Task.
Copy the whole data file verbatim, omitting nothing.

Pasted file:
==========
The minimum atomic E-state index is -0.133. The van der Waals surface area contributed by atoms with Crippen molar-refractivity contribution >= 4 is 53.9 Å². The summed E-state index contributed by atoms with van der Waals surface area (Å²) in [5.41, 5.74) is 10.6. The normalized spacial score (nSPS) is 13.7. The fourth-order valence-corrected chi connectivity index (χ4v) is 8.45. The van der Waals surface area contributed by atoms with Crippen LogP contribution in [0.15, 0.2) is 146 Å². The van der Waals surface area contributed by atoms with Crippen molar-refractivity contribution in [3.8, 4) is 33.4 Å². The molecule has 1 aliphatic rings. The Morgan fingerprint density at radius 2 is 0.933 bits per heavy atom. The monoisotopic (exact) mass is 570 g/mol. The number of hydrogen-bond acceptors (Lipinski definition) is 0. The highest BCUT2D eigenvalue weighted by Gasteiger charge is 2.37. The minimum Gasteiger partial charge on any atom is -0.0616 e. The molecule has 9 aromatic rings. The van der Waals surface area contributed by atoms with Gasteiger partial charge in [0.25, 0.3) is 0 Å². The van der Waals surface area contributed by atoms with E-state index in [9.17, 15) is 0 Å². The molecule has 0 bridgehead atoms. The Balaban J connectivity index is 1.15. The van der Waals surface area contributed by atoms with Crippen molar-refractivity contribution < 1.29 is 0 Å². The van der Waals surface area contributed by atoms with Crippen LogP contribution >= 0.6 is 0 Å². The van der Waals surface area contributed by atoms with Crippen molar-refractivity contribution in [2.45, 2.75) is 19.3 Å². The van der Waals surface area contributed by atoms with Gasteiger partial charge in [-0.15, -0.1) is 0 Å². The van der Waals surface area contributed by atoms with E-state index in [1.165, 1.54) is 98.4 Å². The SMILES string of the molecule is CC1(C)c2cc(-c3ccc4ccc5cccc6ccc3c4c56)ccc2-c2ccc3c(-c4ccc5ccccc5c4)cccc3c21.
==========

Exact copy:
The minimum atomic E-state index is -0.133. The van der Waals surface area contributed by atoms with Crippen molar-refractivity contribution >= 4 is 53.9 Å². The summed E-state index contributed by atoms with van der Waals surface area (Å²) in [5.41, 5.74) is 10.6. The normalized spacial score (nSPS) is 13.7. The fourth-order valence-corrected chi connectivity index (χ4v) is 8.45. The van der Waals surface area contributed by atoms with Crippen LogP contribution in [0.15, 0.2) is 146 Å². The van der Waals surface area contributed by atoms with Crippen molar-refractivity contribution in [3.8, 4) is 33.4 Å². The molecule has 1 aliphatic rings. The Morgan fingerprint density at radius 2 is 0.933 bits per heavy atom. The monoisotopic (exact) mass is 570 g/mol. The number of hydrogen-bond acceptors (Lipinski definition) is 0. The highest BCUT2D eigenvalue weighted by Gasteiger charge is 2.37. The minimum Gasteiger partial charge on any atom is -0.0616 e. The molecule has 9 aromatic rings. The van der Waals surface area contributed by atoms with Gasteiger partial charge in [0.25, 0.3) is 0 Å². The van der Waals surface area contributed by atoms with E-state index in [9.17, 15) is 0 Å². The molecule has 0 bridgehead atoms. The Balaban J connectivity index is 1.15. The van der Waals surface area contributed by atoms with Crippen molar-refractivity contribution < 1.29 is 0 Å². The van der Waals surface area contributed by atoms with Crippen LogP contribution >= 0.6 is 0 Å². The van der Waals surface area contributed by atoms with Crippen molar-refractivity contribution in [2.45, 2.75) is 19.3 Å². The van der Waals surface area contributed by atoms with Gasteiger partial charge in [-0.15, -0.1) is 0 Å². The van der Waals surface area contributed by atoms with E-state index in [1.165, 1.54) is 98.4 Å². The SMILES string of the molecule is CC1(C)c2cc(-c3ccc4ccc5cccc6ccc3c4c56)ccc2-c2ccc3c(-c4ccc5ccccc5c4)cccc3c21.